Credit Card Delinquencies Hit Record High, Federal Reserve Warns of Further Deterioration Ahead

As the United States deals with the economic challenges posed by the growing disaster that is Bidenomics, a recent report from the Federal Reserve Bank of Philadelphia paints a troubling picture of the toll it is taking on American households.

The report reveals that credit card delinquency rates have reached an all-time high in the fourth quarter of last year, with nearly 3.5% of card balances being at least 30 days past due by the end of December.

This alarming trend is another example of the financial strain that many Americans are facing amid the rising costs of living caused by inflation.

The share of debts that are 60 and 90 days late has also increased, further highlighting the growing economic distress experienced by countless families across the nation.

According to the Philadelphia Fed, “Stress among cardholders was further underscored in payment behavior, as the share of accounts making minimum payments rose 34 basis points to a series high.”

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This concerning statistic suggests that more and more Americans are struggling to keep up with their credit card payments, often resorting to making only the minimum payment each month.

The report also reveals that nominal credit card balances have reached a new series high, with consumers increasingly relying on credit to make ends meet.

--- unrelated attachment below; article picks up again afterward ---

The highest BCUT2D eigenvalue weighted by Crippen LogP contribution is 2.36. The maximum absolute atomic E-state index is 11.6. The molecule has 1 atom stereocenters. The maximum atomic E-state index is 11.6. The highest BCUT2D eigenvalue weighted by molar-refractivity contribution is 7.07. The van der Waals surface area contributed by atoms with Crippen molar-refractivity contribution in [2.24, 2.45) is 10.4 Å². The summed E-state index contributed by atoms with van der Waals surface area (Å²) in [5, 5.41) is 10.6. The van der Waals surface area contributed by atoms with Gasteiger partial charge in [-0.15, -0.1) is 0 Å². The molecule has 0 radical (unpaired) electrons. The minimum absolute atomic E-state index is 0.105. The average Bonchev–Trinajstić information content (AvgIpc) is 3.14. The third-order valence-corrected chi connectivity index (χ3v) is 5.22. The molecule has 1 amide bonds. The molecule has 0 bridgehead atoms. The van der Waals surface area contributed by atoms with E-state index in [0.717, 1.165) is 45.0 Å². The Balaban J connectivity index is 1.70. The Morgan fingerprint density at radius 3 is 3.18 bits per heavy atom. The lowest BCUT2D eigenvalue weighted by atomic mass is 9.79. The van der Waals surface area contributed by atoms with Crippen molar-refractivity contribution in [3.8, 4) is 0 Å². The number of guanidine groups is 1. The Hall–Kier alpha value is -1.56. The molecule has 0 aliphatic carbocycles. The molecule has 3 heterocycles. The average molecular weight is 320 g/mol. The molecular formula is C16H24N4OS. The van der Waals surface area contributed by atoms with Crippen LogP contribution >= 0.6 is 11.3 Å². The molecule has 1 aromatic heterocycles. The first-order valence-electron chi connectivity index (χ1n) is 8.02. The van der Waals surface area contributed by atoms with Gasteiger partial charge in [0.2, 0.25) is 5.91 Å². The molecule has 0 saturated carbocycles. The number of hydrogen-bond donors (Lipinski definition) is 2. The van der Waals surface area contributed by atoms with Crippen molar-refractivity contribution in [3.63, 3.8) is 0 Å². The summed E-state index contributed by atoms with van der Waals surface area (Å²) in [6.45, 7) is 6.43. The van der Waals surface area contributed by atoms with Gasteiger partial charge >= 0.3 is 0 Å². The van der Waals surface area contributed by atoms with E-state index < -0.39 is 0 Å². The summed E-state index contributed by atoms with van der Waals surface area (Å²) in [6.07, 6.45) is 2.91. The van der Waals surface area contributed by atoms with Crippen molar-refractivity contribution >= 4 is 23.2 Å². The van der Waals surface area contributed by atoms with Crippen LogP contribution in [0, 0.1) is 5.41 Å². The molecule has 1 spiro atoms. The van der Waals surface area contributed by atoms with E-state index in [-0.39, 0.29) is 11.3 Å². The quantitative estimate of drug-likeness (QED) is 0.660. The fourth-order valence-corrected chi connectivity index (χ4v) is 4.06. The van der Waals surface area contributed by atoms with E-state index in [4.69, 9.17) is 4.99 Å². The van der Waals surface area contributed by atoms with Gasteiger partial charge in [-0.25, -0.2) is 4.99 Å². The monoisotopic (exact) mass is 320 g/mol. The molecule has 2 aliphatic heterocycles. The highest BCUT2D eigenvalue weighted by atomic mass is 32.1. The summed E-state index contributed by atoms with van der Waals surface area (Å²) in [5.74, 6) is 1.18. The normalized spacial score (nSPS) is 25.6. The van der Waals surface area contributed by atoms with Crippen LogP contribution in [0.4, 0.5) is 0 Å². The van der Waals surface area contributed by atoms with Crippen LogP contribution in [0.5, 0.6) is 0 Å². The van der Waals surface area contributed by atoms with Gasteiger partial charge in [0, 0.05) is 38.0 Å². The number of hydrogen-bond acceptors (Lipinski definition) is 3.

While inflation-adjusted credit card balances remain below fourth-quarter 2019 levels, the fact that one-quarter of active accounts now have a balance of over $2,000 for the first time is a worrying sign of the financial burden shouldered by many households.

Interestingly, the data also shows a dichotomy among consumers, with about one-third of cardholders paying their balance in full every month. However, this does not negate the harsh reality faced by the majority of Americans who are struggling to keep up with their credit card payments.

The Philadelphia Fed’s findings also suggest that further performance deterioration could be on the horizon, as credit scores at the 10th and 25th percentiles of cardholders have decreased to their lowest levels since the first quarter of 2020.

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In response to these troubling trends, issuers have taken steps to lower the credit limit for new accounts, with the median account opened in the fourth quarter having a limit of $3,000, down from the $3,368 high in the second quarter.

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